Earlier today, the financial crime regulatory body of Australia revealed that it had decided to broaden its ongoing probe into Star Entertainment Group over possible violations of anti-money laundering and counter-terrorism financing legislation at its casino venues.
As Casino Guardian reported, a probe into Star Entertainment’s casino in Sydney was rolled out by the Australian Transaction Reports and Analysis Centre (AUSTRAC) in 2021. The investigation was launched over some concerns regarding the casino operator’s current customer due diligence and law compliance practices. At a later point, a local media hub reported on a confidential review claiming that Star, which is currently the second-biggest casino operator in Australia, failed to stick to fraud and money laundering provisions at its two resorts.
Today, the AUSTRAC revealed that as a result of its decision to expand the probe into the casino company, the investigation into Star Entertainment will include several entities that are being operated under the company. The regulatory body said it will request documents and information from the casino operator as part of the investigation. The Australian financial crime regulator, however, refused to make further comments on the matter because the inquiry is still ongoing.
The information was confirmed by Star Entertainment that also shared that it would fully cooperate with the investigation of the watchdog.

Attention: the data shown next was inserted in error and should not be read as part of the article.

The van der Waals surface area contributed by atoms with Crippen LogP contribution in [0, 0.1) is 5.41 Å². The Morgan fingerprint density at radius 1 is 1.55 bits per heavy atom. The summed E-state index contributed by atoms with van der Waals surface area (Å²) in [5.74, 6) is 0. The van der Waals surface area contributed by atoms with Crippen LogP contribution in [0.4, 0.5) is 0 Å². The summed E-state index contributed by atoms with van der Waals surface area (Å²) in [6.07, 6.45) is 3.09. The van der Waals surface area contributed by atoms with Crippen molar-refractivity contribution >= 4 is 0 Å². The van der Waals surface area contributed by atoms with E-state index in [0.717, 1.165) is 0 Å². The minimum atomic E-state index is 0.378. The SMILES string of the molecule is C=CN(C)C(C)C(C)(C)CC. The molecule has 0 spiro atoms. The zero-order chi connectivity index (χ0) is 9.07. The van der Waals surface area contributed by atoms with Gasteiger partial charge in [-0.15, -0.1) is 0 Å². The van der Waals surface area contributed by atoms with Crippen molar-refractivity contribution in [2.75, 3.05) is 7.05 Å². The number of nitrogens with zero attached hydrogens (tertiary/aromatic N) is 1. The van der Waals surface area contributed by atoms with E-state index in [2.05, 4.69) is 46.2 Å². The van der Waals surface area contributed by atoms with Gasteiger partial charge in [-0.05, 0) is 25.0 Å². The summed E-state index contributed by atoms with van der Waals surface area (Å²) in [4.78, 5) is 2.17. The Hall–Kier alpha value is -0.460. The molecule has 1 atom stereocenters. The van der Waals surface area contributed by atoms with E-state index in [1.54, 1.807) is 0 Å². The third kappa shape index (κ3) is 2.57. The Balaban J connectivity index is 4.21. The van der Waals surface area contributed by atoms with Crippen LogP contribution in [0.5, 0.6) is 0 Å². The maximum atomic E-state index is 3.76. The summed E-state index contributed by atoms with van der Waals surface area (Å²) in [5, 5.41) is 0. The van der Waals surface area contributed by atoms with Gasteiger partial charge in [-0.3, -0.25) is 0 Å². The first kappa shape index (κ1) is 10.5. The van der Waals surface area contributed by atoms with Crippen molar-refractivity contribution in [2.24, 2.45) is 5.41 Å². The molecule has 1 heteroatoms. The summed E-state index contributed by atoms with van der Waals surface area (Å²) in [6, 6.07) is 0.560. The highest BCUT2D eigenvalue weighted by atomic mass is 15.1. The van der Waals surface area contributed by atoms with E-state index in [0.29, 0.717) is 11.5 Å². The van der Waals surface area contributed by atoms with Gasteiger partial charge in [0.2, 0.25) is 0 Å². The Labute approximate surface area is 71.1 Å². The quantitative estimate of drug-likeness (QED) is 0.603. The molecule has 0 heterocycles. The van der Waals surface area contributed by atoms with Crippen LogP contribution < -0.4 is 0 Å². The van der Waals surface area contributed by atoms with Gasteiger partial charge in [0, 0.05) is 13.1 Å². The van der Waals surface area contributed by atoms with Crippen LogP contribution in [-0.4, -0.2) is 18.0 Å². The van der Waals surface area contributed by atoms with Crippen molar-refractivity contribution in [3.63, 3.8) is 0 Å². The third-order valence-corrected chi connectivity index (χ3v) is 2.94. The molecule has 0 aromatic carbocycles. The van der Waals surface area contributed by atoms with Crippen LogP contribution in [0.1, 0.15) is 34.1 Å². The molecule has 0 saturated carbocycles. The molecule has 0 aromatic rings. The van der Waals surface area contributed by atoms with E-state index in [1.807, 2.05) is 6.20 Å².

Australia’s Casino Sector Shaken by Several Regulatory Probes into the Biggest Gambling Companies
The casino sector in the country had been shaken by a number of in-depth regulatory investigations, with the development of the ongoing inquiries only highlighting the shortcomings of local casino operators when it comes to remaining in line with Australia’s laws that prohibit the use of gambling facilities for money laundering practices or terrorism financing.
The main rival of Star Entertainment in the Australian casino sector – Crown Resorts – has also faced several investigations over allegations of misconduct and violation of anti-money laundering laws. The casino giant has faced such probes literally in every state it operates in. Crown Resorts has been found unfit to run its new Barangaroo casino in Sydney and its Melbourne casino resort, while the investigation into its operations in Perth is still ongoing.
Although the Royal Commissions that were established to investigate the operations of Crown Resorts in the states where the company currently has casino venues found a lot of misconduct issues, one of them decided to give a chance to the Australian gambling giant to correct its wrongdoings. A few months ago, the Victorian Royal Commission tabled its findings, calling the actions of Crown Resorts “disgraceful”. However, the casino company was still given a chance, as local regulators allowed it to continue the operation of its largest-earning casino under supervision.
The investigation found Crown Resorts’ founder and current holder of an almost 37% stake in its business, James Packer, had acted in a “dishonest, exploitative, illegal and unethical” way that has seriously affected the way the gambling operator was managed. As reported by Casino Guardian at the time, the company was given a grace period of 2 years to make things right in its Crown Melbourne operations while the resort remains up and running for the period of supervision.